The Shark Closest to the Boat

My husband laughs that I often mix up my idioms. It’s not rocket surgery I tell him. A few years ago I had a sarcoma removed from my arm.  It was a grape sized white lump with a bluish black center. The surgeon who removed it thought I was being overly cautious, yet I explained to him that I had LFS. What traditionally looked like lipomas or cysts, often times turn out to be sarcomas in our case and could he please take extra wide margins.Well the pathology came back as fibrohistiocytic sarcoma which meant the margins weren’t wide enough and I had another surgery to achieve those margins at the same time I had a mastectomy for the 3 tumors that popped up in my breast. Tumors that I felt, but had difficulty getting an MRI scheduled for. Things moved swiftly after the pathology confirmed what I tried to explain to the surgeon. We mutants grow weird. My friend Trish often says- when in doubt, cut it out.  This is not always a possibility, but in my case the sarcoma was in the fleshy part of my forearm. The surgeon scraped down to the bone and I have quite the divot in my arm. We affectionately refer to it as the shark bite.I was diagnosed with 4 different tumors at one time. 3 breast cancers and a sarcoma. Years before, my daughter was diagnosed with 2 tumors at the same time, adrenocortical carcinoma and sarcoma in her leg. I remember pleading with her surgeon to take care of the lump in her leg while she was under, no one thought it was anything more than a lipoma and she told me in no uncertain terms that the adrenal tumor was the biggest threat and took priority. It was the shark closest to the boat.

With LFS, we deal with rare tumors, sometimes multiple tumors and often times multiple family members with cancer at the same time. All the while, we are trying to protect ourselves from more cancer.  It is a pretty heavy burden physically and emotionally. I find it helpful to have certain tenets or principles to guide my family through the hard decisions. One of those tenets is to Fight the Shark Closest to the Boat.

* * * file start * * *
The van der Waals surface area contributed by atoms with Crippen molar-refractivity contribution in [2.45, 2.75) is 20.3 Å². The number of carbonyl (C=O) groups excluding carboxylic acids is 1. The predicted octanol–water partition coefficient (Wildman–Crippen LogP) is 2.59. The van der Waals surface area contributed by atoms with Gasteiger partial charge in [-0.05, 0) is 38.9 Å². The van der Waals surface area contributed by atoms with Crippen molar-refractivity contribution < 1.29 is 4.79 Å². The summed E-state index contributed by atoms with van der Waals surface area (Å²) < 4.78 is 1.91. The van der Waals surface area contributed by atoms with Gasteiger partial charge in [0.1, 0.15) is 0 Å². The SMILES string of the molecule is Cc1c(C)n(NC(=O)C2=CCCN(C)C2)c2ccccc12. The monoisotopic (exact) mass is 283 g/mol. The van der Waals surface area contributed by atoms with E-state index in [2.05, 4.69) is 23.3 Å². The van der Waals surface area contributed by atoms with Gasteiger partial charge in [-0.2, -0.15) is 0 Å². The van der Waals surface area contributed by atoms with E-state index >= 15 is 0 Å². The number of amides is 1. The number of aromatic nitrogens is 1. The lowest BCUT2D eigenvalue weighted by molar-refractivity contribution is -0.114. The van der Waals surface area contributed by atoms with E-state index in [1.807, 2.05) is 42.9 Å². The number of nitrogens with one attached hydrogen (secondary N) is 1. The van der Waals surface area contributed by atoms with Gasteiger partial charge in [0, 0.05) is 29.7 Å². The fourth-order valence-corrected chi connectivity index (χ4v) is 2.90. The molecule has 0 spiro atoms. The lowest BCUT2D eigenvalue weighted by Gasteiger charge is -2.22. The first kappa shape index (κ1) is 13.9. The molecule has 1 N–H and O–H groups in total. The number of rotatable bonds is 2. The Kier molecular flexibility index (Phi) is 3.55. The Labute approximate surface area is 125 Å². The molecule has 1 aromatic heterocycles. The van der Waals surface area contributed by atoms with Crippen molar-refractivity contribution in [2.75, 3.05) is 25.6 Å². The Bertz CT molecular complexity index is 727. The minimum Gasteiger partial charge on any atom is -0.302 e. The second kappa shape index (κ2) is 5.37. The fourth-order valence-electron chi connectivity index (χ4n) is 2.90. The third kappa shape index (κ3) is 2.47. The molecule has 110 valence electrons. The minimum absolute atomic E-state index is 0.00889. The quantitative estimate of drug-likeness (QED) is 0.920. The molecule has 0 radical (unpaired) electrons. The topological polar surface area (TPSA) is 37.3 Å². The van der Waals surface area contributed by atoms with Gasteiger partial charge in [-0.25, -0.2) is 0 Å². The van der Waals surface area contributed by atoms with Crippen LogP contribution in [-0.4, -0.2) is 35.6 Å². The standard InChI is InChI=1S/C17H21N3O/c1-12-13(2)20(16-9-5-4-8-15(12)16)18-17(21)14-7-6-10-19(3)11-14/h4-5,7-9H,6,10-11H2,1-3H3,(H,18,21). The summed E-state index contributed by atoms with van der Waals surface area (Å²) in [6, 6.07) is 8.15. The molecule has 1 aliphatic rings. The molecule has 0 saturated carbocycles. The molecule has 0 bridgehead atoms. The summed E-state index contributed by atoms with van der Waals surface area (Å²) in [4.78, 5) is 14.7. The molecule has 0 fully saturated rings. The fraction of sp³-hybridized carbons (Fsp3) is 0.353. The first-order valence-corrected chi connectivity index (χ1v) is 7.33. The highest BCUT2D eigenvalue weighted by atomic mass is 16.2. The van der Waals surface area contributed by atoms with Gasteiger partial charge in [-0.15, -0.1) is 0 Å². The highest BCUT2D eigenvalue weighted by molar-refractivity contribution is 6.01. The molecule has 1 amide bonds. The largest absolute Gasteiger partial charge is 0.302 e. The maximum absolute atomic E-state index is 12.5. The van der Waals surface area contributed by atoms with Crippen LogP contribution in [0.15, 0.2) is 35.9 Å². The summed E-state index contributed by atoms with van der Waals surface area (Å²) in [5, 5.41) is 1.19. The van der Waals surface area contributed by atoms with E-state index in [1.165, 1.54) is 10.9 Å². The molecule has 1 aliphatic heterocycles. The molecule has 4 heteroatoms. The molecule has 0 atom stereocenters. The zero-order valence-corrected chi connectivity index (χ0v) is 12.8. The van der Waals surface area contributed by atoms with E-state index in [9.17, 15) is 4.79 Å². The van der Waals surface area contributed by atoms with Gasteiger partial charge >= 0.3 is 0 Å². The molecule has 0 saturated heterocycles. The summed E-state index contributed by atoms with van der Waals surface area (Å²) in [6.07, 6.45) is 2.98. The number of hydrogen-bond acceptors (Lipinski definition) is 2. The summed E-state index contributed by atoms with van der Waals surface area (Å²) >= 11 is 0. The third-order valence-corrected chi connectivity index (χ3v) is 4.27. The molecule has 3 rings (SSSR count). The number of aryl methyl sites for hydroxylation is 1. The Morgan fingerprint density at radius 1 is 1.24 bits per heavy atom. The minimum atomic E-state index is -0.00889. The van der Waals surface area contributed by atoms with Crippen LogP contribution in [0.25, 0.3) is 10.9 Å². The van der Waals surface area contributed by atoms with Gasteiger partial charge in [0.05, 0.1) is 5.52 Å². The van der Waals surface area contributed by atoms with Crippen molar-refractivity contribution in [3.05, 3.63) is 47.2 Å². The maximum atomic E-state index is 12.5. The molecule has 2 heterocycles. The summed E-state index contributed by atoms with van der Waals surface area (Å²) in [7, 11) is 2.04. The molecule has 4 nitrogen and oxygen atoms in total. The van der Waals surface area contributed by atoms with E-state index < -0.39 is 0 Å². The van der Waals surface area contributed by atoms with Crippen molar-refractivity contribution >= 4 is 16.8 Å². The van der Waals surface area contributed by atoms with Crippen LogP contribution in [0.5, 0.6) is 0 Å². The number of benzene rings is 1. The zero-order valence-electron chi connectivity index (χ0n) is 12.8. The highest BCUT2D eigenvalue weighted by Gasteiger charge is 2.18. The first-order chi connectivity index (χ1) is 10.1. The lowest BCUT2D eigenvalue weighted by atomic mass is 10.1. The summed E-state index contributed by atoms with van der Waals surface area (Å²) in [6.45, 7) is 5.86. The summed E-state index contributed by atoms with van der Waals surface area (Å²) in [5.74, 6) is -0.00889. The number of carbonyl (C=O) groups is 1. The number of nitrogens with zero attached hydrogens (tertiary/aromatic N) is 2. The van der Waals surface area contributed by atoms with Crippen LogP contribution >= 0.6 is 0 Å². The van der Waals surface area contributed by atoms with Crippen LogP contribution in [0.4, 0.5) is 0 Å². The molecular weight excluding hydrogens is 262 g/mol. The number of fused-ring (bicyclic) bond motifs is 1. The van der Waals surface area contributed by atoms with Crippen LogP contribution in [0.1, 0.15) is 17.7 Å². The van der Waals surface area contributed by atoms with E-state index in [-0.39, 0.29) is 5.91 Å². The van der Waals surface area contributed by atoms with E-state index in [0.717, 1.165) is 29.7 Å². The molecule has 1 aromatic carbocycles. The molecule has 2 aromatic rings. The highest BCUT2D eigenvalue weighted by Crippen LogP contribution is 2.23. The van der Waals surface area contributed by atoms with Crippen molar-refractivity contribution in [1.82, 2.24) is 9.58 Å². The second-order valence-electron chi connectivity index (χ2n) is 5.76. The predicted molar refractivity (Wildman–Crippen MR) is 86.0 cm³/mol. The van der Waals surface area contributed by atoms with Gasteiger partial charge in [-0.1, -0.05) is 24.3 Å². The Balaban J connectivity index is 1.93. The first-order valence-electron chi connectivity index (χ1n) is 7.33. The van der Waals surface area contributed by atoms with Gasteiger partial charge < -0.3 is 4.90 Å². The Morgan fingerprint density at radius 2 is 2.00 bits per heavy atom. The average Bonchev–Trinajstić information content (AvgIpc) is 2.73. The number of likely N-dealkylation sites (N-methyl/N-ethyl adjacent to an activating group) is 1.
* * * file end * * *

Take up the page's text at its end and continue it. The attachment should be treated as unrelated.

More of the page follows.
Fight the Shark Closest to the Boat

When facing cancer, there are many decisions regarding treatment, quality of life, and care.  It is important to know where you are going before you can chart the path. When you have a hereditary cancer syndrome like LFS, that path has so many possible tangents, you could get bogged down in what if’s and possible outcomes for years. That is when you have to just face the shark that is the closest to the boat. When my daughter and I were diagnosed with multiple tumors, the most aggressive tumor became the closest shark. In her case it was the adrenocortical carcinoma, in my case it was the invasive breast cancer. For some, the sharks may threaten quality of life, others may feed off of quantity of life. Sharks are the threats to you in your life raft, you decide how many there are and how close they are.

I remember talking with my daughter’s oncologist and hearing that a possible side effect of chemotherapy was treatment induced leukemia. If we were already prone to cancer, why would I give her a toxic treatment that would possibly cause more cancer? He nodded, I may have been his first patient with LFS, but this was not a new concern.  He explained that with children, they do take extra care knowing that the long term effects of chemotherapy and other treatments could cause problems but that the hope was survival and the best chance at survival was treating the cancer to the best of their ability. Essentially if the shark closest to the boat gets you, it doesn’t matter that there might be other sharks waiting in the wings.

Other times the sharks become the many tests and scans that are ordered to diagnose cancer. Mutants are sensitive to radiation and we do our best to avoid scans that increase our risk of sprouting tumors. But risk is relative. Risks taken for screening when no cancer is suspected is different than scans ordered to determine if a lesion is malignant. If you have a potential malignancy, that is your shark.  You get to decide how to battle it. Sure radiation exposure is another shark- but that shark is a lot further away than the possible malignant shark. You have to get through the first battle in order to worry about the next.

Sometimes the shark is insurance obstacles or day to day concerns. Using this analogy can help you prioritize and determine which battles you need to focus on and which you might be able to put off.  Sometimes fighting the shark closest to the boat is a part of Living LFS.

-Jen Mallory